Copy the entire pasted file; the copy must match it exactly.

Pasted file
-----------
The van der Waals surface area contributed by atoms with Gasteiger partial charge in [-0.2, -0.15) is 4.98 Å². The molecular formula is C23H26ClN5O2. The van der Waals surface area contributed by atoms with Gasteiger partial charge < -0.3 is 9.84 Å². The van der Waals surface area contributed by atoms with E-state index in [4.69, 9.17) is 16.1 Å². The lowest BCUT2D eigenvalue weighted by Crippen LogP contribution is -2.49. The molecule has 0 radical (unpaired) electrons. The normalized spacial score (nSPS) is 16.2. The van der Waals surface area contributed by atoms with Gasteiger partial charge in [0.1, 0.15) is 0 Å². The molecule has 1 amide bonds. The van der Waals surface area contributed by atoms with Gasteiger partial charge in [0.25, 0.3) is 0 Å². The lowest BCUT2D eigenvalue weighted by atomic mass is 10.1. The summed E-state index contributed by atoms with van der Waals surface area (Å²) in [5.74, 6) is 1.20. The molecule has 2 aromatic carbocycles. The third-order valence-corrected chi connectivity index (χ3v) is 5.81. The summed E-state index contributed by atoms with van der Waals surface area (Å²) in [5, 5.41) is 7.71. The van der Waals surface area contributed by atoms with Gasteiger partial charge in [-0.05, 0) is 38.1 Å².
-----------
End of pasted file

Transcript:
The van der Waals surface area contributed by atoms with Gasteiger partial charge in [-0.2, -0.15) is 4.98 Å². The molecular formula is C23H26ClN5O2. The van der Waals surface area contributed by atoms with Gasteiger partial charge < -0.3 is 9.84 Å². The van der Waals surface area contributed by atoms with E-state index in [4.69, 9.17) is 16.1 Å². The lowest BCUT2D eigenvalue weighted by Crippen LogP contribution is -2.49. The molecule has 0 radical (unpaired) electrons. The normalized spacial score (nSPS) is 16.2. The van der Waals surface area contributed by atoms with Gasteiger partial charge in [0.1, 0.15) is 0 Å². The molecule has 1 amide bonds. The van der Waals surface area contributed by atoms with Gasteiger partial charge in [0.25, 0.3) is 0 Å². The lowest BCUT2D eigenvalue weighted by atomic mass is 10.1. The summed E-state index contributed by atoms with van der Waals surface area (Å²) in [5.74, 6) is 1.20. The molecule has 2 aromatic carbocycles. The third-order valence-corrected chi connectivity index (χ3v) is 5.81. The summed E-state index contributed by atoms with van der Waals surface area (Å²) in [5, 5.41) is 7.71. The van der Waals surface area contributed by atoms with Gasteiger partial charge in [-0.05, 0) is 38.1 Å².